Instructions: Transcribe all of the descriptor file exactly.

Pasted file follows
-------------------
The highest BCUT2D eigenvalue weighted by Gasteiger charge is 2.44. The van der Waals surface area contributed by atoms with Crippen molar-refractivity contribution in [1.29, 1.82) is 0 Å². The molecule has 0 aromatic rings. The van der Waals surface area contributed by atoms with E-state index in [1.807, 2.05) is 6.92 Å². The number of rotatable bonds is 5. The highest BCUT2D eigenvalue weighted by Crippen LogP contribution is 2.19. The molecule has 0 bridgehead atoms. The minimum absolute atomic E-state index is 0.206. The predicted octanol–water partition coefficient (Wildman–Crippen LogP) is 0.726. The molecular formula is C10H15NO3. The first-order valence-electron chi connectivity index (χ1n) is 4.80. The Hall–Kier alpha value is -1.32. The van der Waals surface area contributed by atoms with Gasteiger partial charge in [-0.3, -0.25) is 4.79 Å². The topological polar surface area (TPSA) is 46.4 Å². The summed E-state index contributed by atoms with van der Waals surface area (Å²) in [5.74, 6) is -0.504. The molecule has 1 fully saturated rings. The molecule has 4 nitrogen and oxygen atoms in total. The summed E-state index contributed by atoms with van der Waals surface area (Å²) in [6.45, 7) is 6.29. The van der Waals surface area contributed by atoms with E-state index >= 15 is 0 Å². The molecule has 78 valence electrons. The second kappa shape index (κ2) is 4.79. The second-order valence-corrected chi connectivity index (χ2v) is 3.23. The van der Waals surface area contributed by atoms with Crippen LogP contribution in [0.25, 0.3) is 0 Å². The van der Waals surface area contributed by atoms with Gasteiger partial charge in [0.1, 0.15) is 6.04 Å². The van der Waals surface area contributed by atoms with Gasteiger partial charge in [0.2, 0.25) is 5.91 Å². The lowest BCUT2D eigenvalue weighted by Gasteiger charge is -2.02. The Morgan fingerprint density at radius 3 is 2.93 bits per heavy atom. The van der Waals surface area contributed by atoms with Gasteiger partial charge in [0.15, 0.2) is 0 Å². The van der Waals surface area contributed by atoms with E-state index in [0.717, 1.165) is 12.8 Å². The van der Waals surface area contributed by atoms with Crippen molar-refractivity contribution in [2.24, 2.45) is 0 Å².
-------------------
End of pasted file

The highest BCUT2D eigenvalue weighted by Gasteiger charge is 2.44. The van der Waals surface area contributed by atoms with Crippen molar-refractivity contribution in [1.29, 1.82) is 0 Å². The molecule has 0 aromatic rings. The van der Waals surface area contributed by atoms with E-state index in [1.807, 2.05) is 6.92 Å². The number of rotatable bonds is 5. The highest BCUT2D eigenvalue weighted by Crippen LogP contribution is 2.19. The molecule has 0 bridgehead atoms. The minimum absolute atomic E-state index is 0.206. The predicted octanol–water partition coefficient (Wildman–Crippen LogP) is 0.726. The molecular formula is C10H15NO3. The first-order valence-electron chi connectivity index (χ1n) is 4.80. The Hall–Kier alpha value is -1.32. The van der Waals surface area contributed by atoms with Gasteiger partial charge in [-0.3, -0.25) is 4.79 Å². The topological polar surface area (TPSA) is 46.4 Å². The summed E-state index contributed by atoms with van der Waals surface area (Å²) in [5.74, 6) is -0.504. The molecule has 1 fully saturated rings. The molecule has 4 nitrogen and oxygen atoms in total. The summed E-state index contributed by atoms with van der Waals surface area (Å²) in [6.45, 7) is 6.29. The van der Waals surface area contributed by atoms with E-state index >= 15 is 0 Å². The molecule has 78 valence electrons. The second kappa shape index (κ2) is 4.79. The second-order valence-corrected chi connectivity index (χ2v) is 3.23. The van der Waals surface area contributed by atoms with Crippen LogP contribution in [0.25, 0.3) is 0 Å². The van der Waals surface area contributed by atoms with Gasteiger partial charge in [0.1, 0.15) is 6.04 Å². The van der Waals surface area contributed by atoms with Gasteiger partial charge in [0.2, 0.25) is 5.91 Å². The lowest BCUT2D eigenvalue weighted by Gasteiger charge is -2.02. The Morgan fingerprint density at radius 3 is 2.93 bits per heavy atom. The van der Waals surface area contributed by atoms with Gasteiger partial charge in [0.15, 0.2) is 0 Å². The van der Waals surface area contributed by atoms with E-state index in [0.717, 1.165) is 12.8 Å². The van der Waals surface area contributed by atoms with Crippen molar-refractivity contribution in [2.24, 2.45) is 0 Å².